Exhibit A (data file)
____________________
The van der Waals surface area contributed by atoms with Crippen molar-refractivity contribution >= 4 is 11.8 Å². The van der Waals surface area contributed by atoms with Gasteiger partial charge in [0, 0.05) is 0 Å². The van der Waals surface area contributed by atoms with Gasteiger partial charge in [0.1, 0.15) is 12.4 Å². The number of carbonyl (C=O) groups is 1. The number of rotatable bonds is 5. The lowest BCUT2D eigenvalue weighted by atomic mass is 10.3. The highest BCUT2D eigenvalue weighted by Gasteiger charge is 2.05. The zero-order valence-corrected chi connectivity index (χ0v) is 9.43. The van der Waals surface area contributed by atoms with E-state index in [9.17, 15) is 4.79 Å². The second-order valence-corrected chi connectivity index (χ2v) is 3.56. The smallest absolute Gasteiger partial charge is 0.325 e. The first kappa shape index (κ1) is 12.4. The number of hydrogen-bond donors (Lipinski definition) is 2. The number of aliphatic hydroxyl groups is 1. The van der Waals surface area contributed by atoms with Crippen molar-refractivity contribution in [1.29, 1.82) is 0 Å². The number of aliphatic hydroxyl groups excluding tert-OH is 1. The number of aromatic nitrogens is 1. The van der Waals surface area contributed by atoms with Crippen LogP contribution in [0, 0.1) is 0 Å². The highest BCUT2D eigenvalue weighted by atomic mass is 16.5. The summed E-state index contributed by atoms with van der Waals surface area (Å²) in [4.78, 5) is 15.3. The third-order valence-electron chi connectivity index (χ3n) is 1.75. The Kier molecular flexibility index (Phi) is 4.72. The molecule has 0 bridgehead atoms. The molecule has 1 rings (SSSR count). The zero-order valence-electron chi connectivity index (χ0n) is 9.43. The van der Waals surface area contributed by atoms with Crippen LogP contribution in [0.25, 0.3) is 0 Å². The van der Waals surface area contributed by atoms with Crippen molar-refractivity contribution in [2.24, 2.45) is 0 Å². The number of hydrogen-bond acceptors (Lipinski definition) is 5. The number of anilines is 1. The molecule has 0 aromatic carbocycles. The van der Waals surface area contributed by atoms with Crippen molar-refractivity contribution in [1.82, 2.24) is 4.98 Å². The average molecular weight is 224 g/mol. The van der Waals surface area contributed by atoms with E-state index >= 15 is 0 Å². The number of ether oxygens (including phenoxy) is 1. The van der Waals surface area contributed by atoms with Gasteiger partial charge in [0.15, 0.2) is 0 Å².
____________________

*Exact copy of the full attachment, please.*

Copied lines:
The van der Waals surface area contributed by atoms with Crippen molar-refractivity contribution >= 4 is 11.8 Å². The van der Waals surface area contributed by atoms with Gasteiger partial charge in [0, 0.05) is 0 Å². The van der Waals surface area contributed by atoms with Gasteiger partial charge in [0.1, 0.15) is 12.4 Å². The number of carbonyl (C=O) groups is 1. The number of rotatable bonds is 5. The lowest BCUT2D eigenvalue weighted by atomic mass is 10.3. The highest BCUT2D eigenvalue weighted by Gasteiger charge is 2.05. The zero-order valence-corrected chi connectivity index (χ0v) is 9.43. The van der Waals surface area contributed by atoms with E-state index in [9.17, 15) is 4.79 Å². The second-order valence-corrected chi connectivity index (χ2v) is 3.56. The smallest absolute Gasteiger partial charge is 0.325 e. The first kappa shape index (κ1) is 12.4. The number of hydrogen-bond donors (Lipinski definition) is 2. The number of aliphatic hydroxyl groups is 1. The van der Waals surface area contributed by atoms with Crippen molar-refractivity contribution in [1.29, 1.82) is 0 Å². The number of aliphatic hydroxyl groups excluding tert-OH is 1. The number of aromatic nitrogens is 1. The van der Waals surface area contributed by atoms with Crippen LogP contribution in [0, 0.1) is 0 Å². The highest BCUT2D eigenvalue weighted by atomic mass is 16.5. The summed E-state index contributed by atoms with van der Waals surface area (Å²) in [4.78, 5) is 15.3. The third-order valence-electron chi connectivity index (χ3n) is 1.75. The Kier molecular flexibility index (Phi) is 4.72. The molecule has 0 bridgehead atoms. The molecule has 1 rings (SSSR count). The zero-order valence-electron chi connectivity index (χ0n) is 9.43. The van der Waals surface area contributed by atoms with Crippen LogP contribution in [0.25, 0.3) is 0 Å². The van der Waals surface area contributed by atoms with Crippen molar-refractivity contribution in [2.24, 2.45) is 0 Å². The number of hydrogen-bond acceptors (Lipinski definition) is 5. The number of anilines is 1. The molecule has 0 aromatic carbocycles. The van der Waals surface area contributed by atoms with Crippen molar-refractivity contribution in [1.82, 2.24) is 4.98 Å². The average molecular weight is 224 g/mol. The van der Waals surface area contributed by atoms with E-state index >= 15 is 0 Å². The number of ether oxygens (including phenoxy) is 1. The van der Waals surface area contributed by atoms with Gasteiger partial charge in [0.15, 0.2) is 0 Å².